Sam and Ed live the high life, and see no reason to add to their happy twosome. Then 11-year-old Scot’s mother dies, and a wine-soaked promise pushes the couple into parenthood. They dutifully make all the usual arrangements, but Scot is far from usual, sporting makeup and enduring bullying at school. Soon Sam and Ed begin to question their parenting, their commitment to each other, and the compromises they’ve made to live in a straight society. Breakfast with Scot is a humorous, heartwarming novel about the true meaning of family.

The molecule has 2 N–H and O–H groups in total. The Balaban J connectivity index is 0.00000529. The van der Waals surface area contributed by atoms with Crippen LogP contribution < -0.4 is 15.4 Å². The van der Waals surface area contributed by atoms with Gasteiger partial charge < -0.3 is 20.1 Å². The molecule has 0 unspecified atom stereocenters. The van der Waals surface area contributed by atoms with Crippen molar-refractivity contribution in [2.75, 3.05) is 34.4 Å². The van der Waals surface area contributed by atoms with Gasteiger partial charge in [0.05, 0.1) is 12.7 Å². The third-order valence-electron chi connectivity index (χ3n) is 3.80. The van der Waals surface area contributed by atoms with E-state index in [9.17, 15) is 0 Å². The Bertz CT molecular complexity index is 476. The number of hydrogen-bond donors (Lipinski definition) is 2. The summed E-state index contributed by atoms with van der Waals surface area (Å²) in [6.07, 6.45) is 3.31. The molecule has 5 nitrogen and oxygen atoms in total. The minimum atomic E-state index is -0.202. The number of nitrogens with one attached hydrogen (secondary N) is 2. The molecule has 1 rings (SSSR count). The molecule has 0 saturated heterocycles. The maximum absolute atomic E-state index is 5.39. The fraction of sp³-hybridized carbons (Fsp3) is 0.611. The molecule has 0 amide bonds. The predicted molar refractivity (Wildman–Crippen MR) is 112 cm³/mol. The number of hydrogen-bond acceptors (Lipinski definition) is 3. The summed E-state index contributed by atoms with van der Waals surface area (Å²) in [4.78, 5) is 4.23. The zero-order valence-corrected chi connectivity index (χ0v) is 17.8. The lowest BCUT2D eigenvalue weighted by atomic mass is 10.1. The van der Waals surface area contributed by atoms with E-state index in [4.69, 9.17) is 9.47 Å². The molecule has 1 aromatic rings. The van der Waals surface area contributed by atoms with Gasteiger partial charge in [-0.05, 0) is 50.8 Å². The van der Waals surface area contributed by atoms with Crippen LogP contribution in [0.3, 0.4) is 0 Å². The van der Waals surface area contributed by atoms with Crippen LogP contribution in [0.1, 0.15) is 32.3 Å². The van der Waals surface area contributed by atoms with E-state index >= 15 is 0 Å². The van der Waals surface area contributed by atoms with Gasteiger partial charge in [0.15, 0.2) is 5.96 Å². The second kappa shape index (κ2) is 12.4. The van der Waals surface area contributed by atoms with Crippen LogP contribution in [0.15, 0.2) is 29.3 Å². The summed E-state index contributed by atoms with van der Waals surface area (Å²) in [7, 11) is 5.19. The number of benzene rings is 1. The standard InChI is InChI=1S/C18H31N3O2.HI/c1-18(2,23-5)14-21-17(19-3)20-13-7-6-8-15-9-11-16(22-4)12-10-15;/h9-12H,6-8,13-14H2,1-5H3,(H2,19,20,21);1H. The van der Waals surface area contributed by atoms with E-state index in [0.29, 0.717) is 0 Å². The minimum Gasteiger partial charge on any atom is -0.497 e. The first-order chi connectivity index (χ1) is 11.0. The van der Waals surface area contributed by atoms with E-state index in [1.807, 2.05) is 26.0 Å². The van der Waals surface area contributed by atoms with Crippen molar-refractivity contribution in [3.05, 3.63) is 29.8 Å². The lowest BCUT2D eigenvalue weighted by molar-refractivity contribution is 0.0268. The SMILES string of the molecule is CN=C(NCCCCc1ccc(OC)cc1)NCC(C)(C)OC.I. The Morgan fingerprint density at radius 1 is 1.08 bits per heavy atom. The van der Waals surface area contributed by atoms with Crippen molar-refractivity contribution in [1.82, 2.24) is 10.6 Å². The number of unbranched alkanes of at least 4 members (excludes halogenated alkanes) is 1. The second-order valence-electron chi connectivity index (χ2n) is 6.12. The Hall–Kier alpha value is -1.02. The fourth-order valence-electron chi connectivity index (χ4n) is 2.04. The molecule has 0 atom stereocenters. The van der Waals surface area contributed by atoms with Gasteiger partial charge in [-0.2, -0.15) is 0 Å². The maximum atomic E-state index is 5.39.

Two gay men--one a New Age chiropractor, the other an editor at an ultra-hip Italian art magazine--live happily together in Cambridge, not too far from Harvard. Sam (the chiropractor) learns that his brother's ex-girlfriend has suddenly died and named Sam legal guardian of her 11-year-old son, Scot. What follows is a wry look at how Sam and Ed adjust to surrogate parenthood, which they had politely, drunkenly and hypothetically agreed to years before. When Scot arrives at their home, these two generous, good-hearted men discover that they have a prepubescent Quentin Crisp on their hands. Scot's flamboyant, androgynous flair makes for some school yard and neighborhood crises, but the boy's innate sweetness and open-mindedness endear him to several youngsters and most adults. The action centers around the adjustments everyone is forced to make during the first semester of Scot's fifth grade at Parker Elementary School, where Scot learns that he must stop wearing pantyhose, eyeliner and perfume. Narrated by Ed, both the action and the asides are loaded with wit and emotion. By the time Sam's brother, Billy, unexpectedly returns from South America, readers know that Scot, Sam and Ed are a real family, and that the two men, patiently immersed in the joys and pains of parenting, are the boy's heroes. The prose in Downing's (Perfect Agreement) fourth novel is melodious and lucid. This heartwarming tale nobly defines and describes a potent, realistic new configuration of contemporary American family values.